An audience who did not participate in the events recapitulated in this film is in a sense superfluous to it. Extremely taxing working conditions, combined with the sudden and premature deaths of two fellow workers, prompt a strike in a factory in the Matanza area of Buenos Aires. In cases where the factory physician had recommended aspirin and the therapy of getting back to work, independent physicians diagnosed severe lead poisoning affecting seventy-nine out of eighty-one workers examined. Only through the combination of all available tactics were the striking workers able to convince the company to meet their demands. Tactics included work stoppages, soup kitchens, Parliamentary channels, mass demonstrations, and the intervention of the ERP (Popular Revolutionary Army) guerrillas.
The final Argentine offering, added at the last minute, was as pointless, manipulative and offensively anti-popular as the Cine de la Base piece was urgent, direct, and committed to the popular struggle. To film CEREMONIAS (CEREMONIES), Carlos Cytrynowsky and his collaborators contracted a dozen down-and-out middle-aged men and women to spend a week living together in close quarters, allowing themselves to be filmed at any and all moments, in exchange for free room, board and liquor. Using a direct cinema technique, Wiseman-like in style with echoes of Buñuel’s VIRIDIANA and Cassavetes at his most impious, the camera closely tracks the action. It soon becomes apparent, however, that any action is artificially provoked by the camera itself and by the presence of bizarre “props” furnished by the filmmakers (huge stuffed teddy bears, straw hats which read “Los intocables”—the untouchables). The camera shows no pity; it is brutally and increasingly intrusive, focusing or people snoring, urinating, on a man powdering his genital area against lice, and turning an alternately shy and defiant woman into a bizarre odalisque of lovely, full breasts and aged, toothless grin. The sound (by Bebe Kamin, director of EL BUHO) is also artificial and distorting. Almost always nonsynchronous, it further dehumanizes the film’s “subjects” by eliminating their verbal responses to the ordeal they are undergoing. The level of intrusiveness, voyeurism and manipulation is such that the viewer begins desperately to hope that these specimens under microscopic lens will seize the camera and turn it on their tormentors. Unfortunately, they never do in this unredeeming and unredeemable, film.
Finally, two Cuban features, a full-length Cuban documentary on Puerto Rico, and the first Haitian documentary—also feature-length—constitutes a major Caribbean contribution, which round out the Latin American offerings at the festival. Both Puerto Rican and the Haitian documentaries are of major political importance. The latter, directed by Arnold Antonin in collaboration with the 18th of May Organization, traces popular resistance from the indigenous Taino population of pre-Colombian times through the revolution against the French and up to the iron-fisted regimes of “Papa Doc” Duvalier, self-appointed “president for life,” and his succesor, Baby Doc, who is literally selling the blood of his people on the international market. The rough-edged and somewhat belabored aspects of this first film effort are offset by the urgency and import of its content.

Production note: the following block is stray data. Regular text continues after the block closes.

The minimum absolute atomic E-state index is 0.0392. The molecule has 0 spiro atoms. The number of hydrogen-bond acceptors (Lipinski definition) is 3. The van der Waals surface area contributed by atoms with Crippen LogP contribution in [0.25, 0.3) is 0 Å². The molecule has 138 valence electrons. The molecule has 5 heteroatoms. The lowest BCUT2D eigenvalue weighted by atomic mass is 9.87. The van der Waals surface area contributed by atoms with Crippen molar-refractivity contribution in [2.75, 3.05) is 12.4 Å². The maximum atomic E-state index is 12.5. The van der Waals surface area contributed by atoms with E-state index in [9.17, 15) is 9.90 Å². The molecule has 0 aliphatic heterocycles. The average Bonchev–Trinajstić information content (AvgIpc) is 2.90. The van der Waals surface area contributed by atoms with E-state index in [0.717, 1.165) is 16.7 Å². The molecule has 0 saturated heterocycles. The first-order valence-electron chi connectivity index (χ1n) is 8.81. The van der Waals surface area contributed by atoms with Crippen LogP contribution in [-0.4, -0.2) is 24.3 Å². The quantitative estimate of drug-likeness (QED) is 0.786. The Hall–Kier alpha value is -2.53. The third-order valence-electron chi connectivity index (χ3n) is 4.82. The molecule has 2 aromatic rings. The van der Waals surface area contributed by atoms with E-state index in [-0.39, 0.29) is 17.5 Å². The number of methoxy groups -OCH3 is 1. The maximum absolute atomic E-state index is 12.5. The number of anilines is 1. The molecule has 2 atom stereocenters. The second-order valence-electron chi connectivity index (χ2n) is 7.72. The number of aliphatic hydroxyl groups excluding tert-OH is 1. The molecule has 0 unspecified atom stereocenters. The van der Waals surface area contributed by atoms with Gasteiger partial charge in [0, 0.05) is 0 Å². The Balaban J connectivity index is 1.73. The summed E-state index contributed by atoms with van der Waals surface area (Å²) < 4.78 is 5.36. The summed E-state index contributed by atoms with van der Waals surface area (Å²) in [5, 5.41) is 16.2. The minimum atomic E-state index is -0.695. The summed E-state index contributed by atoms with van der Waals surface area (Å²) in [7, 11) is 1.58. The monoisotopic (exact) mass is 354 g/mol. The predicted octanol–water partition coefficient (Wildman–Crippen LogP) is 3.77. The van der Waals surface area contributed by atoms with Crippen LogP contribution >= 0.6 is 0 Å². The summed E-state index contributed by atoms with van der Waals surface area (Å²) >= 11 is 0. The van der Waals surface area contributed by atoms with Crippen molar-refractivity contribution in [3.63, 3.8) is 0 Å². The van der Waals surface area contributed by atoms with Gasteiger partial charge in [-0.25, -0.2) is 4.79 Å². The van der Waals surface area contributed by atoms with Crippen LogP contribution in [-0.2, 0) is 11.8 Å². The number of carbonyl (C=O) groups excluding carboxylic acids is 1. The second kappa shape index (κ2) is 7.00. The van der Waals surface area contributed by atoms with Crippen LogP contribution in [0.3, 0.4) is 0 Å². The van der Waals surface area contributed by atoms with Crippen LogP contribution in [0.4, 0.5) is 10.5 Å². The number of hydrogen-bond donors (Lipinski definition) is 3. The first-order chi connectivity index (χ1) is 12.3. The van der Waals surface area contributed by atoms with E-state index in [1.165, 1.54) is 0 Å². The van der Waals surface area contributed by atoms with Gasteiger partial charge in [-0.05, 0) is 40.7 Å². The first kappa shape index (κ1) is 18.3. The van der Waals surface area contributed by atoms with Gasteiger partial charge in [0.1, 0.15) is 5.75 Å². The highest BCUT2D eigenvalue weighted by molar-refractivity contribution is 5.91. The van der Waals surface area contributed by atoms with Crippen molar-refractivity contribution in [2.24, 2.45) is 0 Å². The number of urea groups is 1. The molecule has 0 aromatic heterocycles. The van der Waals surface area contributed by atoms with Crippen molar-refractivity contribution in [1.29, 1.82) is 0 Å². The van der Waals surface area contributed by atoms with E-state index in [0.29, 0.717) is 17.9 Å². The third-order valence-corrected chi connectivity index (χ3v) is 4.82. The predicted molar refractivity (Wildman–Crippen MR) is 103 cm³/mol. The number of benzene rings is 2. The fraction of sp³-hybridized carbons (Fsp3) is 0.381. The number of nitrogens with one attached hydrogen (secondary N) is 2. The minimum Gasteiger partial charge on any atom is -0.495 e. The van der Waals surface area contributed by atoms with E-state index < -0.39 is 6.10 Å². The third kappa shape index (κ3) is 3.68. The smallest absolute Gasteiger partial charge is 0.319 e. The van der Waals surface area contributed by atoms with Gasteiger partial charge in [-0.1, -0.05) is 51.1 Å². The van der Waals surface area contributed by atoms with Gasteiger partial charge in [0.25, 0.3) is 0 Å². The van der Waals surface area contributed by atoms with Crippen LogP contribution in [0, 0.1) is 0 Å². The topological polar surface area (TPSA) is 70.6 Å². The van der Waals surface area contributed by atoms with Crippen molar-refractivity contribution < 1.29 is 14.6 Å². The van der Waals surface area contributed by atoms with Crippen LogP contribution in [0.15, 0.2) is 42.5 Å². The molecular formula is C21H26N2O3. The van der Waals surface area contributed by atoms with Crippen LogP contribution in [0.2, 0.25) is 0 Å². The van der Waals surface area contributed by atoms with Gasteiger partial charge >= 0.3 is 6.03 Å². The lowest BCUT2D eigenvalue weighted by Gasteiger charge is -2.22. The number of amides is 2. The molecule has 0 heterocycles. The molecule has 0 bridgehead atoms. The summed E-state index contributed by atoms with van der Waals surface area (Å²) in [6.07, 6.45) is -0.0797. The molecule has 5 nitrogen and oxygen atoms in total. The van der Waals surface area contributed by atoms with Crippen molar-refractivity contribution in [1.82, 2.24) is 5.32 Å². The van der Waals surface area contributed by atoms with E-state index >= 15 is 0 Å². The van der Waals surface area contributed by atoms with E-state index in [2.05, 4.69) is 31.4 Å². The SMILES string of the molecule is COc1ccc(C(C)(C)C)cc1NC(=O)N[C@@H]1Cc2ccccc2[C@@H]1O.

PUERTO RICO*, by Fernando Perez and Jesus Diaz, is a compilation documentary based on archive material and borrowed footage from several other films on Puerto Rico currently in distribution. Conceived in support of the struggle for independence, the film focuses on the Puerto Rican situation from the fifties to the present. Rising consciousness of Puerto Rico’s neocolonial subordination to the economic interests of the United States makes such a film particularly timely. But the unevenness and dated or repetitive nature of some of the material limits the film’s potential political impact on the current situation. (3)
The two Cuban features were both original and provocative, as one has come to expect from this revolutionary film industry. EL OTRO FRANCISCO (THE OTHER FRANCISCO), based on a 19th century abolitionist novel, offers an entirely new approach to the process of cinematic adaptation of literary “classics.” Neither a “faithful adaptation” nor a “new interpretation” of the original, Sergio Giral’s film carries out a critical operation on its own literary inspiration, questioning the novel’s characterization, its psychological, sociological and historical accuracy, and its underlying political motivation. A dynamic tension is created between the artificial melodrama of the novelistic sequences and the brutal immediacy of a more realistic view of events. Francisco, the docile and refined house slave who is turned out to the fields in punishment for his love of a mulatto maid, passively accepts the sadistic abuse of his master and the slave captain until he is driven to suicide. Critical of this version of events, the film analyzes this passivity and abnegation as projections of Anselmo Suarez Romero, the genteel habanero who wrote the novel. Against Francisco’s resignation, the filmmakers juxtapose the rebel determination, which they view as a more accurate and more constructive response to the conditions of slavery.
DE CIERTA MANERA (IN A CERTAIN WAY) is an even more unusual film. The first Cuban feature made by a woman, it is also something of an anomaly because of its contemporary setting since most Cuban film projects seem to require the perspective provided by historical distance. Sara Gomez’ film focuses on the problems of sex and ethnic culture in a society which has tried to downplay the existence of both racism and sexism while working toward their elimination. It deals with the persistence of atavistic traditionalism in a society which has undergone fifteen years of revolutionary transformation; with the persistence of class differences in a society which aspires to be classless; with social sectors still not fully integrated into the revolutionary process.